Autism: the positives

Love this from Harriet Cannon at the University of Leeds. Great list of superpowers!

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For World Autism Awareness Week

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So, I haven’t written a blog for a while. I wrote one a few weeks ago but it was really dull and I wouldn’t have wasted your time with it, to be honest.

As part of the autism awareness stuff, I re-read a great TED piece about the temptation to concentrate on all the things that autistic kids and adults *can’t* do, and letting that cloud the view of all the amazing things that they can – and have done since time began.

Over the past few years, we’ve filled in lots of forms that list all of Jake’s areas of concern – all the things that cause him difficulty. To be fair, there is normally a little section where you can list the sorts of things that he likes doing too.

So, Jake doesn’t speak too much at school, he won’t use the loo, and he needs to get better at asking for things when he works with his teaching assistants. He also needs to practise ‘kind hands’ when another child gets in his space (as opposed to ‘shovy-pushy potential lawsuit hands’).

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But, when we come to all those other things that he *can* do – basically, his superpowers – it’s a long and beautiful list.

Top of the list of superpowers is that he’s the most genuine and authentic person I know. He doesn’t tell lies and he automatically sees the best in people. His autism means that he can’t understand why anyone would say things that they don’t mean, or why anything wouldn’t be exactly as it appears. He accepts everything and everyone.

His sheer joy at things he loves is insurmountable and is like being caught in a sunbeam when he’s smiling his head off while racing around the place or bouncing on his bed or watching something obviously hilarious on his iPad.

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His memory would make an elephant jealous. He can remember and recite long scenes from his perennial favourites ‘Toy Story’ and ‘The Gruffalo’. The withering look he gives me when I’m not word perfect with my Oscar-worthy portrayal of the Mouse in the latter is pretty chilling.

When Jake is focused on something, it’ll take a huge concerted effort to distract him. He can concentrate on a game of lining up five little monkeys, five little dinosaurs, five little Paw Patrol rubbers – basically, five of anything – and be fixed on it for ages. This would bode well for concentrating in school but there are too many distractions I guess. On his own terms, and with a bit of quietness, he can attach himself to the job in hand like a limpet. The fun starts when the limpetness (real word) coincides with our frantic efforts to get him ready to leave the house or go to bed…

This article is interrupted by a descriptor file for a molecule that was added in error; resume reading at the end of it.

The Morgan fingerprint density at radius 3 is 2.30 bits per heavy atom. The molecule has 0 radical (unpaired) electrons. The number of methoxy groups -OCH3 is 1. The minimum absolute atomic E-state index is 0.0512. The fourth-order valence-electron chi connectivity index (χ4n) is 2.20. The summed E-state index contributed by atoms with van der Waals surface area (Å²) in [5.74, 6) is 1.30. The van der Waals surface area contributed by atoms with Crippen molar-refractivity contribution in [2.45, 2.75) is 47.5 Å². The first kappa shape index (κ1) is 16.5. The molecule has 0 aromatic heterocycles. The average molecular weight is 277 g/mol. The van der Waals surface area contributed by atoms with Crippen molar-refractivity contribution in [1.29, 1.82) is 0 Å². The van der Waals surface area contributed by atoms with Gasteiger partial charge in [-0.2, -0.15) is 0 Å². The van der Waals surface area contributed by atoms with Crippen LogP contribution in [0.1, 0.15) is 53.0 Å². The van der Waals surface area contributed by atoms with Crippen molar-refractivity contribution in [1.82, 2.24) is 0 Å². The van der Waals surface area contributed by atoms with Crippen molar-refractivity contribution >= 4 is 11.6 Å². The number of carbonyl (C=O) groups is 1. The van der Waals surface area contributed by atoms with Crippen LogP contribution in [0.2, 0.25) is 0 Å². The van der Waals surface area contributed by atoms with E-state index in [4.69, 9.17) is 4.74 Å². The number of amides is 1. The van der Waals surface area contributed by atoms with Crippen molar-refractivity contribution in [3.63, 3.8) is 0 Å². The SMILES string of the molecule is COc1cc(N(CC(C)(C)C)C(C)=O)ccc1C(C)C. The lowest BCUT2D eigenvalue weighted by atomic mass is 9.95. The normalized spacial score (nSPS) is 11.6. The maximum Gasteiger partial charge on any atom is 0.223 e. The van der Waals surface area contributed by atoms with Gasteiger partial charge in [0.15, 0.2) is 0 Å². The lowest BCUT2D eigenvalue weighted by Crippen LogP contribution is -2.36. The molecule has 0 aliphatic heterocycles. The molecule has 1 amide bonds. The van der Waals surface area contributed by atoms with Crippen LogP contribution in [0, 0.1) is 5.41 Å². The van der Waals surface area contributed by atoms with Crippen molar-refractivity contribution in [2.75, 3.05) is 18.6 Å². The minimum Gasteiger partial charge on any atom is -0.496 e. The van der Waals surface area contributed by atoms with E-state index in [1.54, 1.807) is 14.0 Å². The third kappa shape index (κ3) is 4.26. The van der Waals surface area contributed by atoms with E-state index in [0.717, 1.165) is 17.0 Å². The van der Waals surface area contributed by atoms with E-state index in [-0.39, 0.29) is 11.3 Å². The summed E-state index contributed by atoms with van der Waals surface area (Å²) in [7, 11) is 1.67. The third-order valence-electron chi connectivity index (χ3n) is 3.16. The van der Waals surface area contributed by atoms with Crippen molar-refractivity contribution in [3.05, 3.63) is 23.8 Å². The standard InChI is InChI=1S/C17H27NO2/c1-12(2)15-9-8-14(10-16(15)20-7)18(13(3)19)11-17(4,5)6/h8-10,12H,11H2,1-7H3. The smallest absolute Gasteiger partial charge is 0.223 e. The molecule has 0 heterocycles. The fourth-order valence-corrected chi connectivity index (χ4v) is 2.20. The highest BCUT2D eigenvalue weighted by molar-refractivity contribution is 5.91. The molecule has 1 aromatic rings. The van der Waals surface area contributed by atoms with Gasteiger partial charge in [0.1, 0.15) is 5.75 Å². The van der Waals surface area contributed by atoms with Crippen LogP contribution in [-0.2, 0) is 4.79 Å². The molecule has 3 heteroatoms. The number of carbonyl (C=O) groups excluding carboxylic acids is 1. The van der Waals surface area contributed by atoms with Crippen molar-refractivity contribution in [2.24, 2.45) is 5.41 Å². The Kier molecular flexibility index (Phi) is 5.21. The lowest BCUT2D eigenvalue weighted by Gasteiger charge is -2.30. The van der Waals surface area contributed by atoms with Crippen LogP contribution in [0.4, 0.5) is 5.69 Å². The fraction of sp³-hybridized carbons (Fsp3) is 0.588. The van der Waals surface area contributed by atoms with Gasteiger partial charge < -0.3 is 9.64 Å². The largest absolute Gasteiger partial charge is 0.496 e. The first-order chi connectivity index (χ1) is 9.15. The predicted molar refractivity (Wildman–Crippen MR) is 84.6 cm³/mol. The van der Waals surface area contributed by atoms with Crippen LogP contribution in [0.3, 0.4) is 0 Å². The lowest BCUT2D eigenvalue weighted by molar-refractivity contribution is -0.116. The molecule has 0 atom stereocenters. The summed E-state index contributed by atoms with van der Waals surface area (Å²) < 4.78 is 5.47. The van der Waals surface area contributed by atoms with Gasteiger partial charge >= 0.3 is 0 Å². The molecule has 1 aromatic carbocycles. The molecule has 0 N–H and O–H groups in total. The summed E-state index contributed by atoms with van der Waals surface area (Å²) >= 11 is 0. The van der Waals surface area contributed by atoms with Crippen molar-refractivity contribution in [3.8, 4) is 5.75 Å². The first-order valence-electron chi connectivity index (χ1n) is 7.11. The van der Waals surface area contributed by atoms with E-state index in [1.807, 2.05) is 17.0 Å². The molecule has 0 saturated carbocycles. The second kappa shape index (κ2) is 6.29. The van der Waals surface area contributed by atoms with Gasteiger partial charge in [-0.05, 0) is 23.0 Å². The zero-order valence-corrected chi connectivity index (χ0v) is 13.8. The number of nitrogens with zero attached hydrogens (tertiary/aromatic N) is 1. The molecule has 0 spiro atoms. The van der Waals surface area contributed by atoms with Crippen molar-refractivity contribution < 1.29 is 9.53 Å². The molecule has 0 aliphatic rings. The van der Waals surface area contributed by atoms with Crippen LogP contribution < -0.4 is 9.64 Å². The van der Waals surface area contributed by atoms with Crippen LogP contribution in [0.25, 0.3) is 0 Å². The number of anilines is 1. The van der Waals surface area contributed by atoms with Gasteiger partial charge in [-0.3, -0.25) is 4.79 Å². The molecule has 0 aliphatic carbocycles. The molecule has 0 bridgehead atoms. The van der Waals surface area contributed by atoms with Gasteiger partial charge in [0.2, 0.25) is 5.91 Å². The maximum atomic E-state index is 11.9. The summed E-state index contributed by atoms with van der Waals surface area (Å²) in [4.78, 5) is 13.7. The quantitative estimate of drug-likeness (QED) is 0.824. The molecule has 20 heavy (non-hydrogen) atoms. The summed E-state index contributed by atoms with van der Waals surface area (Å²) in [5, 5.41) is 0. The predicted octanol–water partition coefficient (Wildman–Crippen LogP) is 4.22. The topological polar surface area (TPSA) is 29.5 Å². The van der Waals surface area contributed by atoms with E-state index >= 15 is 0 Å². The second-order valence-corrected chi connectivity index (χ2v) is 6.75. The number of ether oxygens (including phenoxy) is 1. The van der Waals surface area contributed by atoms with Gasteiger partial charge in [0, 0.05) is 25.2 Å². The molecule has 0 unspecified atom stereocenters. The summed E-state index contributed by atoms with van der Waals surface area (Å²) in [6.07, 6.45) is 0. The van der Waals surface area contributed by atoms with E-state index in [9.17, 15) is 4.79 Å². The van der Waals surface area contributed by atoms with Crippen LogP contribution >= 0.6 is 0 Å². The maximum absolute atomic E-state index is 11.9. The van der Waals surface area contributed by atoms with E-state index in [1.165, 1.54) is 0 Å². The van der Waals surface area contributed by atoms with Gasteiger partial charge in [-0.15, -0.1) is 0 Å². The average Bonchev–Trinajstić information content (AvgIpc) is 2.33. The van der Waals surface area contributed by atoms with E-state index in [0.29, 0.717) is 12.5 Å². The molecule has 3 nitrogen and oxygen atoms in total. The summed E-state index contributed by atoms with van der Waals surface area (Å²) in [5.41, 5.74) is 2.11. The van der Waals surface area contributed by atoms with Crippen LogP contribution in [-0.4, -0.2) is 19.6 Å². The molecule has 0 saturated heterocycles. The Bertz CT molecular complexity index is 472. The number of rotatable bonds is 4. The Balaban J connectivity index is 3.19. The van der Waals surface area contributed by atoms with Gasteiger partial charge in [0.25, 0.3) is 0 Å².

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Finally, he is creative and imaginative, prone to amazing flights of fancy when the mood takes him (and as a good way of switching off from the confusing, upside-down world around him). As I write, he is charging from one sofa to the other, laughing his head off whilst holding a plastic chicken leg aloft like a sword. Who knows what’s going on, but it’s obviously the best game EVER.

All things considered, as I head into my dotage and embrace the mantle of angry old man, I would be a much better person if I jacked in some of my ‘neurotypical’ attributes and concentrated on developing more of Jake’s – his love for life, his joyfulness and his open acceptance for everyone he meets. These are the things that he can do, and the things that he does well.

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Autumnal rollercoaster

And so, into November…

I was away all last week, organising a big conference in Belfast. Before I set up my own business three and a half years ago, I got quite a bit of overseas travel in; these days, I still enjoy it when the opportunity arises, but I get very homesick and miss the family. So it was a beautiful thing to meet Jake from school on Friday, pick him up for a hug and see the big smile on his face while he studiously looked somewhere to the right of my face as if I wasn’t really there, and gently stroked my cheek. He’s been reassuring Sally all week that ‘Daddy will be home soon. He’s on a aeroplane’.

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Secondary school is occupying our thoughts at present. Still a while to go obviously, but we are wondering whether mainstream is the best option for Jake. His primary school is fantastic and the staff, especially his teacher and two teaching assistants, work hard with him. We’re still years off secondary school but, if we’re starting to think of alternative choices like autism units or even home schooling, then we might need to start shifting things around. We are both fortunate to work for ourselves and from home – how we’d manage without both of us being around when we need to be, I don’t know.